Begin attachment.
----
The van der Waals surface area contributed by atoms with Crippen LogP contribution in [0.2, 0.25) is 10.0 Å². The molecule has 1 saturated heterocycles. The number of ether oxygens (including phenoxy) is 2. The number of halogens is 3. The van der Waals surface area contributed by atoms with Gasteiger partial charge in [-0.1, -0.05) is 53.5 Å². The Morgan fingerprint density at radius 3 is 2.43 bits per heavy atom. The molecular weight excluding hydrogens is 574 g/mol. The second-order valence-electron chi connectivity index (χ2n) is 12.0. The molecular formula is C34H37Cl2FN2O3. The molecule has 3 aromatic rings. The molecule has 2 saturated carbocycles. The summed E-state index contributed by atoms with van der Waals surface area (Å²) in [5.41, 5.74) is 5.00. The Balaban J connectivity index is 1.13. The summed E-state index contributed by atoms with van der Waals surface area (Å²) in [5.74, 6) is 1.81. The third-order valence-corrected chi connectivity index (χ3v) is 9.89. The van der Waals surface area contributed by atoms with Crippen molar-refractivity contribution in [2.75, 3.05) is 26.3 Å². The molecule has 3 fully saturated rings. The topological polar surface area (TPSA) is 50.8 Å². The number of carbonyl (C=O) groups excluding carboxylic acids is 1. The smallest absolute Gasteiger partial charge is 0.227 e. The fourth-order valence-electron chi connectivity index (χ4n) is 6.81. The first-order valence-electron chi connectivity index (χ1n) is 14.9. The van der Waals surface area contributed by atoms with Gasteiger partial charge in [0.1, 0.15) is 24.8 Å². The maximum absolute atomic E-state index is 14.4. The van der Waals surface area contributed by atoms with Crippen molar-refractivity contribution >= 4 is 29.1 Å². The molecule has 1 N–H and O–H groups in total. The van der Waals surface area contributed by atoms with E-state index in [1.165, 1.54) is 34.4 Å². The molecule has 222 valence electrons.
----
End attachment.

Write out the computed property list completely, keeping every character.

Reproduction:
The van der Waals surface area contributed by atoms with Crippen LogP contribution in [0.2, 0.25) is 10.0 Å². The molecule has 1 saturated heterocycles. The number of ether oxygens (including phenoxy) is 2. The number of halogens is 3. The van der Waals surface area contributed by atoms with Gasteiger partial charge in [-0.1, -0.05) is 53.5 Å². The Morgan fingerprint density at radius 3 is 2.43 bits per heavy atom. The molecular weight excluding hydrogens is 574 g/mol. The second-order valence-electron chi connectivity index (χ2n) is 12.0. The molecular formula is C34H37Cl2FN2O3. The molecule has 3 aromatic rings. The molecule has 2 saturated carbocycles. The summed E-state index contributed by atoms with van der Waals surface area (Å²) in [5.41, 5.74) is 5.00. The Balaban J connectivity index is 1.13. The summed E-state index contributed by atoms with van der Waals surface area (Å²) in [5.74, 6) is 1.81. The third-order valence-corrected chi connectivity index (χ3v) is 9.89. The van der Waals surface area contributed by atoms with Crippen molar-refractivity contribution in [2.75, 3.05) is 26.3 Å². The molecule has 3 fully saturated rings. The topological polar surface area (TPSA) is 50.8 Å². The number of carbonyl (C=O) groups excluding carboxylic acids is 1. The smallest absolute Gasteiger partial charge is 0.227 e. The fourth-order valence-electron chi connectivity index (χ4n) is 6.81. The first-order valence-electron chi connectivity index (χ1n) is 14.9. The van der Waals surface area contributed by atoms with Gasteiger partial charge in [0.1, 0.15) is 24.8 Å². The maximum absolute atomic E-state index is 14.4. The van der Waals surface area contributed by atoms with Crippen molar-refractivity contribution >= 4 is 29.1 Å². The molecule has 1 N–H and O–H groups in total. The van der Waals surface area contributed by atoms with E-state index in [1.165, 1.54) is 34.4 Å². The molecule has 222 valence electrons.